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How the Niger Coup Exposed ECOWAS

Abdulkabir Muhammed


A toothless Bulldog it’s now being adjudged, the Economic Community of West African States, ECOWAS, has become the topic on the national and international scenes, for two reasons: the Niger Coup d’etat that led to the ouster of President Muahamed Bazoum on July 26; and the tenacity of a sagacious democratic leader, President Bola Tinubu, as the chair of the Economic Community of West African States.
The Coup in a landlocked state has come to check the relevance of the regional body of ECOWAS. More importantly, it has come to challenge Tinubu’s leadership as the ECOWAS chairman, with his foreign policy of promoting democracy and preventing a recurring coup d’etat in West Africa. Essentially, in the face of an opportunity to demonstrate his worthy ascension, President Tinubu has not been met with a series of opposition in his political trajectory, such as which he’s facing currently. The democrat and former governor of Lagos state has gained more recognition in the national and international scenes. But, the outcome of this conundrum would determine what form of recognition, going forward, he would keep.

The Niger coup has now, more than ever, exposed ECOWAS to the world. Many people now appreciate among other things: when the organization was formed; the key actors in its formation; and how the body reacts to issues—mainly between the mid to 1990s. It has helped many observers of the Niger Dilemma to appreciate among other operations: the peacekeeping mission ECOWAS undertook in Liberia in 1997; and Sierra Leone in 1998 and the huge military and economic burden Nigeria borne in those operations—what Faruq Boge refers to as a ‘Father Christmas Foreign Policy.’ ECOWAS missions in The Gambia, 1999; Cōte d’Ivoire, 2003; Mali, 2013; and The Gambia, 2017, have all been scrutinized in analysing the current Niger Coup.

While the organization has been garlanded for those operations it accomplished, the Niger coup has come to question ECOWAS’ tenacity in its response to the successful Malian Coup d’etat in 2021, and Burkina Faso in 2022. Its objective to promote free trade across member countries’ has also triggered the question of whether ECOWAS is active or passive. You would recall that Big Brother Nigeria closed her border recurrently, particularly under the immediate past government of Muhammadu Buhari. It’s just one of those things that regional powers do!

As I have noted in a recent article, the event has also poked analysts to reveal the militarised democratic rule of some ECOWAS leaders who manipulated their ways into offices either through fraud elections, or coup d’etat, which they are now immensely fighting against. It goes further challenging the ‘nice’ democratic rule some ECOWAS heads of state uphold while they illegitimately alter their state’s constitution to enable them to enjoy more tenure. Particularly, President Alassane Dramane Ouattara, of Ivory Coast changed the country’s constitution to allow him to run for two additional terms, after having ruled the country for six years between 2010 to 2016. The democrat would have ruled the country for a ‘cumulative of 15 years by 2025.’ Similarly, the Togolese president, President Gnassingbe Eyadema ‘got his party-dominated National Assembly to pass a constitutional amendment in May 2019 that now included a two-term limit for the president but without retroactive clause.’ Some critics of ECOWAS have also challenged President Tinubu’s ‘altruistic’ sagacity towards realizing a democratic Africa when he has not yet cleared the series of allegations he’s got with regard to his succession to the presidency. Do you challenge the oppositionality of the analysts? It is their time!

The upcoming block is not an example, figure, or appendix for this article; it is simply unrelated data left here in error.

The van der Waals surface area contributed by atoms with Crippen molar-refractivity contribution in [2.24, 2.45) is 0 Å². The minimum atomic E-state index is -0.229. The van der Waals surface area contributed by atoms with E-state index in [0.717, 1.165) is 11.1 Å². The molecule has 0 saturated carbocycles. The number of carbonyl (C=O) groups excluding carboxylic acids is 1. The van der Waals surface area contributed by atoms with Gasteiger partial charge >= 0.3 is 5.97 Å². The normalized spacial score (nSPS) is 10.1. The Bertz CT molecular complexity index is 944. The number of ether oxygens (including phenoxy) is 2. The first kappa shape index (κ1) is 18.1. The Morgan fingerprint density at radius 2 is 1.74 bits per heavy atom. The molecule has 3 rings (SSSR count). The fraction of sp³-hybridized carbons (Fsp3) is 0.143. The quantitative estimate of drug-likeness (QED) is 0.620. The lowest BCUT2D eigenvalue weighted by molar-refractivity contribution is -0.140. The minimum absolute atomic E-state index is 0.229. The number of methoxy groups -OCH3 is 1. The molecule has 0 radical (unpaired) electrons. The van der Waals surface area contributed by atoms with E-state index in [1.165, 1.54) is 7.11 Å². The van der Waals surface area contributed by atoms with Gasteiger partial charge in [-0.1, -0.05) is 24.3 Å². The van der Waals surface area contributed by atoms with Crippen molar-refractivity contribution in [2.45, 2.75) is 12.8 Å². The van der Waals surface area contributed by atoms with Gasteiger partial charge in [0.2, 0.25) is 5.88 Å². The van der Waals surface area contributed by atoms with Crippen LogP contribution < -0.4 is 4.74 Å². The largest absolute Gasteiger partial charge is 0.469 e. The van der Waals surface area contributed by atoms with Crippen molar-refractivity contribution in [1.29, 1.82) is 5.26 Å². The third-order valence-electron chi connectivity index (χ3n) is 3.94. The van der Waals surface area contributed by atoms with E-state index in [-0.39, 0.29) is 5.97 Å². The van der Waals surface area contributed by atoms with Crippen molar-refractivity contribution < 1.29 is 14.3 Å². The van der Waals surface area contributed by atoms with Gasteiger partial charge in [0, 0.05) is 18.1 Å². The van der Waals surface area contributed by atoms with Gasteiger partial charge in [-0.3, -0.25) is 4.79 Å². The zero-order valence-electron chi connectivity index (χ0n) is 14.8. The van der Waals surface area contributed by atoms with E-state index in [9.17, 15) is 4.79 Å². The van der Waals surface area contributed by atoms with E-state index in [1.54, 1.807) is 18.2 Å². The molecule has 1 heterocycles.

Although insignificant, a few analysts including this writer, have questioned the interests and the sagaciousness of the putschists. Was it altruistic? Is that the solution? The answer is now getting clearer, especially for the recent attack on Niger’s military officers, which left seventeen soldiers dead and twenty wounded(according to The Punch Newspaper). But, the kind of democracy being practised in Africa is the biggest examination here. Had it been a democracy where human rights to vote and be represented are protected; a democracy where there’s fair representation and fiscal distribution; one which respects the citizens’ voice; where there is, and not just consistent economic growth, but one which translates to economic development; the Nigeriens would not have blindly rally behind their putschists. Africa’s democracies have to revisit and rectify their practices.

It is not enough for ECOWAS to be cured; it has to take more preventive measures. No citizen of any nation prefers dictatorship, but people tend to be driven by irremediable circumstances; they just want to have a change.


Abdulkabir Muhammed is from Lagos State University. Twitter @abdulkabirm87/08142957061

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